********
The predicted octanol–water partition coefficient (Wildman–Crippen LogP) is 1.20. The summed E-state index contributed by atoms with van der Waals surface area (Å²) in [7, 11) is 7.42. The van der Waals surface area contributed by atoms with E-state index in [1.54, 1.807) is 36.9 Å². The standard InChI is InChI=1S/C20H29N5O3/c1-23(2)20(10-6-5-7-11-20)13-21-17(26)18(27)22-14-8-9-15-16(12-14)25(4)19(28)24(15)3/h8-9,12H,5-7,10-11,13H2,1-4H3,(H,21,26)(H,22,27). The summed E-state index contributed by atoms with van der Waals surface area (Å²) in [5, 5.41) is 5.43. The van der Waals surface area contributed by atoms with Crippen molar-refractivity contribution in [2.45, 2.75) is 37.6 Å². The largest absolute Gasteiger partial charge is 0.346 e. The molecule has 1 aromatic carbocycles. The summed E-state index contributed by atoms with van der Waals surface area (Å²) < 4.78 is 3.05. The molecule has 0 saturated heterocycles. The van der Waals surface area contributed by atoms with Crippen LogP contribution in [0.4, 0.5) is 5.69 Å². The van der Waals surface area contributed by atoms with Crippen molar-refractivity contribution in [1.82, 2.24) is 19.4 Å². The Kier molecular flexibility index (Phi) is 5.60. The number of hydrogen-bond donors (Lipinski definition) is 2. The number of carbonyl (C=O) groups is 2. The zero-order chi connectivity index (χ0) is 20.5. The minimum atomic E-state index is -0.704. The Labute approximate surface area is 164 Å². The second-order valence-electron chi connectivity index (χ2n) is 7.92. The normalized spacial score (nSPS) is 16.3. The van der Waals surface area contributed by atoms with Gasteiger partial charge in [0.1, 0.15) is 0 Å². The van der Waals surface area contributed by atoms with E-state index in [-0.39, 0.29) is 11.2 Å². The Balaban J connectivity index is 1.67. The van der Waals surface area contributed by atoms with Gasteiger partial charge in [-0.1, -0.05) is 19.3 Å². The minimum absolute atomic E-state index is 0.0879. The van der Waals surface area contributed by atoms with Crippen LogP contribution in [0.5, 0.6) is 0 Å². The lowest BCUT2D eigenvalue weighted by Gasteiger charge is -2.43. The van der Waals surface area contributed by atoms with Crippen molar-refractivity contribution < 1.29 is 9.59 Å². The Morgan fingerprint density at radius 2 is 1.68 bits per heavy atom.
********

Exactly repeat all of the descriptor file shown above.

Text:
The predicted octanol–water partition coefficient (Wildman–Crippen LogP) is 1.20. The summed E-state index contributed by atoms with van der Waals surface area (Å²) in [7, 11) is 7.42. The van der Waals surface area contributed by atoms with E-state index in [1.54, 1.807) is 36.9 Å². The standard InChI is InChI=1S/C20H29N5O3/c1-23(2)20(10-6-5-7-11-20)13-21-17(26)18(27)22-14-8-9-15-16(12-14)25(4)19(28)24(15)3/h8-9,12H,5-7,10-11,13H2,1-4H3,(H,21,26)(H,22,27). The summed E-state index contributed by atoms with van der Waals surface area (Å²) in [5, 5.41) is 5.43. The van der Waals surface area contributed by atoms with Crippen molar-refractivity contribution in [2.45, 2.75) is 37.6 Å². The largest absolute Gasteiger partial charge is 0.346 e. The molecule has 1 aromatic carbocycles. The summed E-state index contributed by atoms with van der Waals surface area (Å²) < 4.78 is 3.05. The molecule has 0 saturated heterocycles. The van der Waals surface area contributed by atoms with Crippen LogP contribution in [0.4, 0.5) is 5.69 Å². The van der Waals surface area contributed by atoms with Crippen molar-refractivity contribution in [1.82, 2.24) is 19.4 Å². The Kier molecular flexibility index (Phi) is 5.60. The number of hydrogen-bond donors (Lipinski definition) is 2. The number of carbonyl (C=O) groups is 2. The zero-order chi connectivity index (χ0) is 20.5. The minimum atomic E-state index is -0.704. The Labute approximate surface area is 164 Å². The second-order valence-electron chi connectivity index (χ2n) is 7.92. The normalized spacial score (nSPS) is 16.3. The van der Waals surface area contributed by atoms with Gasteiger partial charge in [0.1, 0.15) is 0 Å². The van der Waals surface area contributed by atoms with E-state index in [-0.39, 0.29) is 11.2 Å². The Balaban J connectivity index is 1.67. The van der Waals surface area contributed by atoms with Gasteiger partial charge in [-0.1, -0.05) is 19.3 Å². The minimum absolute atomic E-state index is 0.0879. The van der Waals surface area contributed by atoms with Crippen LogP contribution in [0.5, 0.6) is 0 Å². The lowest BCUT2D eigenvalue weighted by Gasteiger charge is -2.43. The van der Waals surface area contributed by atoms with Crippen molar-refractivity contribution < 1.29 is 9.59 Å². The Morgan fingerprint density at radius 2 is 1.68 bits per heavy atom.